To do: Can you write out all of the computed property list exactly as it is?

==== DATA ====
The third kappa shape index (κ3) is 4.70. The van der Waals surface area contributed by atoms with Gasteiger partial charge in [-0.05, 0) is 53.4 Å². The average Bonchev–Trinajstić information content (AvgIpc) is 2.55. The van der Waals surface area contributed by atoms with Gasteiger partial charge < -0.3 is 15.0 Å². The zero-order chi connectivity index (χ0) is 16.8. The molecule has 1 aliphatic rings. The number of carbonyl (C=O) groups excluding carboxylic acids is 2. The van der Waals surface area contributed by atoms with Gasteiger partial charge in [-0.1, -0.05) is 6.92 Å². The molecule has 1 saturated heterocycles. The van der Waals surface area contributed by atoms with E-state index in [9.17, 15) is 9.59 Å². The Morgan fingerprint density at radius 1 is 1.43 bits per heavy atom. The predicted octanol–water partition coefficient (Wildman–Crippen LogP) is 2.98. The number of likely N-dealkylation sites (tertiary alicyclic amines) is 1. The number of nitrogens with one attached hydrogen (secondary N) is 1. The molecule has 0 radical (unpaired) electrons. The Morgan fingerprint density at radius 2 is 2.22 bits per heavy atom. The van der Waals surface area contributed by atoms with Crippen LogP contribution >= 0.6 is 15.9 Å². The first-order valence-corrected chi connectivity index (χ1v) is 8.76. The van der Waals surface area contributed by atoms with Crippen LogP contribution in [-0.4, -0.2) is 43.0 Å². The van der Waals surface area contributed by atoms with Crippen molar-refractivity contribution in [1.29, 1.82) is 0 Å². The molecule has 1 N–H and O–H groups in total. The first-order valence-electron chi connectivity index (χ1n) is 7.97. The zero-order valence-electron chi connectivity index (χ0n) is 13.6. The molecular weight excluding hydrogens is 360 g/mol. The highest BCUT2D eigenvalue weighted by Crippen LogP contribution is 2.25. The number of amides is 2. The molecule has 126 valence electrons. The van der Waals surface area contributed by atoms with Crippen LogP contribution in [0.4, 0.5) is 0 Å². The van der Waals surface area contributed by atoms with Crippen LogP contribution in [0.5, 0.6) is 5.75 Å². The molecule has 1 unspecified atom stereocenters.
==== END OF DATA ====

The third kappa shape index (κ3) is 4.70. The van der Waals surface area contributed by atoms with Gasteiger partial charge in [-0.05, 0) is 53.4 Å². The average Bonchev–Trinajstić information content (AvgIpc) is 2.55. The van der Waals surface area contributed by atoms with Gasteiger partial charge < -0.3 is 15.0 Å². The zero-order chi connectivity index (χ0) is 16.8. The molecule has 1 aliphatic rings. The number of carbonyl (C=O) groups excluding carboxylic acids is 2. The van der Waals surface area contributed by atoms with Gasteiger partial charge in [-0.1, -0.05) is 6.92 Å². The molecule has 1 saturated heterocycles. The van der Waals surface area contributed by atoms with E-state index in [9.17, 15) is 9.59 Å². The Morgan fingerprint density at radius 1 is 1.43 bits per heavy atom. The predicted octanol–water partition coefficient (Wildman–Crippen LogP) is 2.98. The number of likely N-dealkylation sites (tertiary alicyclic amines) is 1. The number of nitrogens with one attached hydrogen (secondary N) is 1. The molecule has 0 radical (unpaired) electrons. The Morgan fingerprint density at radius 2 is 2.22 bits per heavy atom. The van der Waals surface area contributed by atoms with Crippen LogP contribution >= 0.6 is 15.9 Å². The first-order valence-corrected chi connectivity index (χ1v) is 8.76. The van der Waals surface area contributed by atoms with Crippen LogP contribution in [-0.4, -0.2) is 43.0 Å². The van der Waals surface area contributed by atoms with Crippen molar-refractivity contribution in [1.29, 1.82) is 0 Å². The molecule has 1 N–H and O–H groups in total. The first-order valence-electron chi connectivity index (χ1n) is 7.97. The zero-order valence-electron chi connectivity index (χ0n) is 13.6. The molecular weight excluding hydrogens is 360 g/mol. The highest BCUT2D eigenvalue weighted by Crippen LogP contribution is 2.25. The number of amides is 2. The molecule has 126 valence electrons. The van der Waals surface area contributed by atoms with Crippen LogP contribution in [0.4, 0.5) is 0 Å². The van der Waals surface area contributed by atoms with Crippen LogP contribution in [0.5, 0.6) is 5.75 Å². The molecule has 1 unspecified atom stereocenters.